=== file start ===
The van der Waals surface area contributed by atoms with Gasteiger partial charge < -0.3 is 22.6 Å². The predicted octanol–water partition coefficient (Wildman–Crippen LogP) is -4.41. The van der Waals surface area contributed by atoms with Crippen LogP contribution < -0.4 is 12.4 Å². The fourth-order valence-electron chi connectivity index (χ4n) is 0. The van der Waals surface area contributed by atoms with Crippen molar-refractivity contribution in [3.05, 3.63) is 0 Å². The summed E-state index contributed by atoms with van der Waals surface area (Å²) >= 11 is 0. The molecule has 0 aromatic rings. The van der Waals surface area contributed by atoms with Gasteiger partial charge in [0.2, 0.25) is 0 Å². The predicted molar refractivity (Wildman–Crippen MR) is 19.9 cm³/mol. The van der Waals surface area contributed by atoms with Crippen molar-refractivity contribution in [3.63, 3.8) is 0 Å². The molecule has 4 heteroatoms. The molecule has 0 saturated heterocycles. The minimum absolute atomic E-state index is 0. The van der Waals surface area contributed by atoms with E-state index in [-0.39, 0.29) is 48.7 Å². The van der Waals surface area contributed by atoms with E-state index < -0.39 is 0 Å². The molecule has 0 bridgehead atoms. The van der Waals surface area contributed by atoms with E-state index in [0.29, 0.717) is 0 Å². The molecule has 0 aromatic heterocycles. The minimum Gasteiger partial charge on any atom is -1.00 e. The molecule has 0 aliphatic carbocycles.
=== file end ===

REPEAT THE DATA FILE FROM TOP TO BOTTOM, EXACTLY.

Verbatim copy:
The van der Waals surface area contributed by atoms with Gasteiger partial charge < -0.3 is 22.6 Å². The predicted octanol–water partition coefficient (Wildman–Crippen LogP) is -4.41. The van der Waals surface area contributed by atoms with Crippen LogP contribution < -0.4 is 12.4 Å². The fourth-order valence-electron chi connectivity index (χ4n) is 0. The van der Waals surface area contributed by atoms with Crippen molar-refractivity contribution in [3.05, 3.63) is 0 Å². The summed E-state index contributed by atoms with van der Waals surface area (Å²) >= 11 is 0. The molecule has 0 aromatic rings. The van der Waals surface area contributed by atoms with Gasteiger partial charge in [0.2, 0.25) is 0 Å². The predicted molar refractivity (Wildman–Crippen MR) is 19.9 cm³/mol. The van der Waals surface area contributed by atoms with Crippen molar-refractivity contribution in [3.63, 3.8) is 0 Å². The molecule has 4 heteroatoms. The molecule has 0 saturated heterocycles. The minimum absolute atomic E-state index is 0. The van der Waals surface area contributed by atoms with E-state index in [-0.39, 0.29) is 48.7 Å². The van der Waals surface area contributed by atoms with E-state index < -0.39 is 0 Å². The molecule has 0 bridgehead atoms. The van der Waals surface area contributed by atoms with E-state index in [0.29, 0.717) is 0 Å². The molecule has 0 aromatic heterocycles. The minimum Gasteiger partial charge on any atom is -1.00 e. The molecule has 0 aliphatic carbocycles.